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James Brooks

Another Good Day For Mortgage Rates 6-27-2016

Monday, June 27, 2016 - Article by: James Brooks - Message

By James Brooks

The bond market is currently up 22/32 (1.47%), which should improve today's mortgage rates by approximately .250 of a discount point.

There is nothing scheduled for release today that is relevant to mortgage rates. We are seeing the markets trade based almost exclusively on last week's vote in Britain to break away from the European Union. Over the weekend theories developed that have some people believing other countries may follow suit, threatening the union altogether. That has helped fuel another day of stock selling and bond buying.

The rest of the week has only four pieces of monthly or quarterly economic data that we will be watching with one being considered highly important. However, there is good reason to believe that this data will not be affecting the markets nearly as much as it usually does do to the Britain/EU situation.

Tomorrow has two of the reports set for release. The first is the final reading to the 1st Quarter Gross Domestic Product (GDP) at 8:30 AM ET tomorrow morning. The GDP is the sum of all products and services produced in the U.S. and is considered to be the best measurement of economic growth or contraction. However, this particular data is quite aged now (covers January through March) and will likely have little impact on the bond market or mortgage pricing unless it varies greatly from previous readings.

Market participants are looking more towards next month's release of the current quarter's initial GDP reading. Last month's first revision showed a 0.8% annual rate of growth in the GDP. Tomorrow's revision is expected to show a 1.0% rate of expansion, meaning the economy was slightly stronger than previously thought during the quarter. A larger increase in the GDP would be considered negative for rates as it means stronger economic activity.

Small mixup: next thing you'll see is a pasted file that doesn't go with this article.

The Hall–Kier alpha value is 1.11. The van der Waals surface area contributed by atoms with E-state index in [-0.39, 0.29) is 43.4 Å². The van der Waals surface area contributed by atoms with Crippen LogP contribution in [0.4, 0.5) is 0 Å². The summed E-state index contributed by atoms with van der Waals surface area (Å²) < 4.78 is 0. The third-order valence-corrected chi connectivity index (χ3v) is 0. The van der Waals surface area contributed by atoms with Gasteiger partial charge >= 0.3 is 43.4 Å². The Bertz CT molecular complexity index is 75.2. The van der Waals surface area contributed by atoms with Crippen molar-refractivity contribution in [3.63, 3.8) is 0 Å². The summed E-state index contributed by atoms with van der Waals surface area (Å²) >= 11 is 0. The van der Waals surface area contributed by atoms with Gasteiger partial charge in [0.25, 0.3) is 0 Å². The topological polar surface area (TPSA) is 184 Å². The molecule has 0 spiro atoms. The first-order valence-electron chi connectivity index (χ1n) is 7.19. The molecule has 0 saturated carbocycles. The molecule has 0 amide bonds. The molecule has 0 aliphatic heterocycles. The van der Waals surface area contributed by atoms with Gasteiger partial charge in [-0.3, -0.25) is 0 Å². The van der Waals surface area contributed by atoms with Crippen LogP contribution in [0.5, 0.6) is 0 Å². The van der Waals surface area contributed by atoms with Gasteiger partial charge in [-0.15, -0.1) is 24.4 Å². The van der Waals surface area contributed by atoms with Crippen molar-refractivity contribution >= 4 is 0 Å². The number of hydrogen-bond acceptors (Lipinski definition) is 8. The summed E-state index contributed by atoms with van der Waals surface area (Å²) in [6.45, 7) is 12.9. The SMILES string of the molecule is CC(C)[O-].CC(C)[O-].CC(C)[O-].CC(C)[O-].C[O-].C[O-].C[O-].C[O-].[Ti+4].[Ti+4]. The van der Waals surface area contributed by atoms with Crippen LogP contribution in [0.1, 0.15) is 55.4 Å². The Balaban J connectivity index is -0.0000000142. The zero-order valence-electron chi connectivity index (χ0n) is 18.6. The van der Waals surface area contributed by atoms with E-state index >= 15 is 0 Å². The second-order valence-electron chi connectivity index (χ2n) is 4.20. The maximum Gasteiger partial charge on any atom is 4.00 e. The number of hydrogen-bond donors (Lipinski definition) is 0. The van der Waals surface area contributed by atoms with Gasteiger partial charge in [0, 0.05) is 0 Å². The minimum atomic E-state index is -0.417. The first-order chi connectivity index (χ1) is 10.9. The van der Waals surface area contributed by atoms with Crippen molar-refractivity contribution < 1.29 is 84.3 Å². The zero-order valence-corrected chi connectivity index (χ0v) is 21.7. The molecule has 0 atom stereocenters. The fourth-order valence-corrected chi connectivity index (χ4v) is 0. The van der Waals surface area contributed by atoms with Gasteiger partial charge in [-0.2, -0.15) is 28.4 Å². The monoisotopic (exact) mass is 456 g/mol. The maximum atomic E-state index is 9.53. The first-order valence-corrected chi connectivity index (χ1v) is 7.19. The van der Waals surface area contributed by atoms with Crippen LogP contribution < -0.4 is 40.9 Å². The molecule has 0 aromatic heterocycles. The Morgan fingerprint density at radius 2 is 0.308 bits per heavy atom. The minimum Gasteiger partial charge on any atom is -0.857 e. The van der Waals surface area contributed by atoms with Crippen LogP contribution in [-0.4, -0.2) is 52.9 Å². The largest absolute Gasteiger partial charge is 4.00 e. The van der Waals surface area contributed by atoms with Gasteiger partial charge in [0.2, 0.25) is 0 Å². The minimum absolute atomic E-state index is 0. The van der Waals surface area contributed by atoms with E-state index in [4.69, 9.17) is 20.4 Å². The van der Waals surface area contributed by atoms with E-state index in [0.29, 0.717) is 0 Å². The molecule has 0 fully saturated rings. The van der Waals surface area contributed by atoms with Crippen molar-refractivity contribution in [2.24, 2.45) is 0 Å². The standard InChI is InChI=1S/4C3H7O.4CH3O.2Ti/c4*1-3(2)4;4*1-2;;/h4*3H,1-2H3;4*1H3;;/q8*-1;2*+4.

June's Consumer Confidence Index (CCI) will be posted at 10:00 AM ET tomorrow. This data is relevant to the financial markets because it measures consumer willingness to spend. If consumers are more confident about their own financial and employment situations, they are more apt to make large purchases in the near future, fueling economic growth. If it shows a sizable increase in confidence from last month, we can expect to see a negative reaction in bonds and mortgage rates. Current forecasts are calling for a reading of 93.1, up from last month's 92.6 reading. The lower the reading, the better the news it is for bonds and mortgage rates.

Overall, I am expecting to see another active week in the financial and mortgage markets. The most important day could be any day due to stock movement or overseas news, particularly regarding other countries that may consider following Britain's lead to break away from the European Union. Friday has the most important report in the ISM release and it also has an early close in the bond market ahead of the Independence Day Holiday. Still, because of current events and the impact they could have on everything from Fed moves, global economics and stocks just to name a few, it would be highly prudent to maintain contact with your mortgage professional if still floating an interest rate.

If I were considering financing/refinancing a home, I would.... Lock if my closing was taking place within 7 days... Lock if my closing was taking place between 8 and 20 days... Float if my closing was taking place between 21 and 60 days... Float if my closing was taking place over 60 days from now.

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